NNP refuse to sign code

Kenny Lalsingh- penned the letter

The main opposition New National Party (NNP) of former Prime Minister, Dr. Keith Mitchell has opted not to sign a Code of Conduct aimed at governing the conduct of the February 19 general elections.
The NNP outlined its position in a letter sent by its Campaign Manager, former Health Minister, Kenny Lalsingh to one of the Non-governmental Organisations, which is a key member of the Civil Society Grouping that is behind the Code initiative.
Following is the full text of the letter dated January 30, 2013:

Mrs. Judy Williams,
C/o Inter Agency Group of Development Organisations,
Agency for Rural Transformation (ART),
Marrast Hill,
St. George’s.

Dear Mrs. Williams,

Ref.: Invitation to Participate in Town Hall Meetings

We acknowledge receipt of your letter dated 28th January 2013, inviting the New National Party to participate in the Town Hall meetings in the constituencies of St. Patrick’s East and West, St Mark and St John. In that letter you make the claim that our participation would be in keeping with the spirit of the Code of Political Conduct which was drawn up by Civil Society.
We have seen the Code, and agree in principle with its Goal being “To create a political environment within Grenada which promotes free and fair elections, upholds the fundamental rights and freedoms of all citizens, upholds the rule of law, and demonstrates respect for all citizens and observance of the democratic process.”
We are also in agreement with its Objectives, being, to contribute to the holding of peaceful, free and fair elections; to ensure continuing respect for internationally recognized human, civil, political, economic, social and cultural rights; to foster and encourage people’s participation in the electoral process and uphold their right to make political choices; to promote public education on acceptable political conduct, among others.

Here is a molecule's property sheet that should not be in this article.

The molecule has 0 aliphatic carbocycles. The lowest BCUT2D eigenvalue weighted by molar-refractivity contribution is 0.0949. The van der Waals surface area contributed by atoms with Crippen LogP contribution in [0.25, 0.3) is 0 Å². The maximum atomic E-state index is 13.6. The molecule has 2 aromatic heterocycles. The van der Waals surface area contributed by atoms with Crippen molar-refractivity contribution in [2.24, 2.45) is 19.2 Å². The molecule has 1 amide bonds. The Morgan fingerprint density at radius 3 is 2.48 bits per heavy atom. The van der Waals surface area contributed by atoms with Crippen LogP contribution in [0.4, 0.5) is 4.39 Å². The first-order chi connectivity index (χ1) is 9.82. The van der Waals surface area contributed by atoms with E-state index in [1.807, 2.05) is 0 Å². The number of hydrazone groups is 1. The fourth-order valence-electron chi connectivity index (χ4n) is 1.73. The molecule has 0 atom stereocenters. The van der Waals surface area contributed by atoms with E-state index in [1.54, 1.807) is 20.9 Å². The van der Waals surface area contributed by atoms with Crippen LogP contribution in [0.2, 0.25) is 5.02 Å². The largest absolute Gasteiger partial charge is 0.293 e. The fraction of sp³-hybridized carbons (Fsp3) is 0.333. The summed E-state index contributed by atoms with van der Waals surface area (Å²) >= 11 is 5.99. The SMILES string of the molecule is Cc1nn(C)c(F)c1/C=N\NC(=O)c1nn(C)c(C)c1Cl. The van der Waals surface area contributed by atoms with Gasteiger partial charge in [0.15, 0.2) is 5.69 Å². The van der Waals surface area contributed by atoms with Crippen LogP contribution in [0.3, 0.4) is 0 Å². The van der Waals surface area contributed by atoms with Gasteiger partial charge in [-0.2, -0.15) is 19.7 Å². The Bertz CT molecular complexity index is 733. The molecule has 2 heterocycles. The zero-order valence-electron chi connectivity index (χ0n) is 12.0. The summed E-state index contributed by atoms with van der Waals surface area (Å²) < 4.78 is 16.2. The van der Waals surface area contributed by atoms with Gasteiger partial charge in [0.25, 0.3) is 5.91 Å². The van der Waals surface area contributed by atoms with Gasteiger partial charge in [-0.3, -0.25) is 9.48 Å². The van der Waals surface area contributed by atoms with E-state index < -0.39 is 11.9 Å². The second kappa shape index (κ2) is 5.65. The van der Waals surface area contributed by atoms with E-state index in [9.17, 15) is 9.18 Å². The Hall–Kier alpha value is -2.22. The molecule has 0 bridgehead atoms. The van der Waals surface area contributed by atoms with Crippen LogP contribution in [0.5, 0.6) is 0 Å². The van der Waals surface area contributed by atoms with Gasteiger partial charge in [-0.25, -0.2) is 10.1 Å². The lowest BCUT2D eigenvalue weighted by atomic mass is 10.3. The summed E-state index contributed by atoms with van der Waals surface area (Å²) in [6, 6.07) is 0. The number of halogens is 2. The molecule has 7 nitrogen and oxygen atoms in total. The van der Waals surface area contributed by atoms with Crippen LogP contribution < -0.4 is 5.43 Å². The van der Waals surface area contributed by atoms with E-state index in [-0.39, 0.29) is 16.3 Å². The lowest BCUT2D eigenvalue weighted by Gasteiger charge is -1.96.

With respect to the term “political conduct” we are of the view that the term refers to the way in which participants in the political affairs of a country conduct themselves whilst engaged in political activities. It really refers to the behaviour of political persons.
In fact this definition comes out clearly in other Codes, which have been drafted in other countries. Therefore a Code of Political Conduct ought to be an amalgamation of various patterns of behaviour, which are expected from political individuals mainly to foster peaceful, free and fair elections.

Judy Williams – represents the civil
society organization

Whilst the goal and objectives of the present Code fit neatly within the above definition of political conduct, we have extreme difficulty in rationalizing why Civil Society has found it necessary to include “participation in at least one town hall meeting and/or debate organized and hosted by civil society organizations at the constituency level” as a code of political conduct. In our opinion, this agenda is not a pattern of behaviour of political persons.
As a consequence of the above, we state categorically, that we have no problems with the goal and objectives of the Code and other incidentals in support of its principles, however we would have grave
difficulty in signing the Code as long as it contains the condition that the party must participate in any town hall meeting at the constituency level.
In any event, the party has been constantly engaged in disseminating information to electors in a multiplicity of villages throughout the state, so there is no question that voters have been given adequate information about candidates and about the party’s plans for the development of the country.
Please be advised therefore that your invitation to participate in the abovementioned town hall meetings as a condition of the Code of Political Conduct cannot be accepted. There must be no strings attached to the signing of the Code.

Yours sincerely,

Kenny Lalsingh,
Chairman, Campaign Committee

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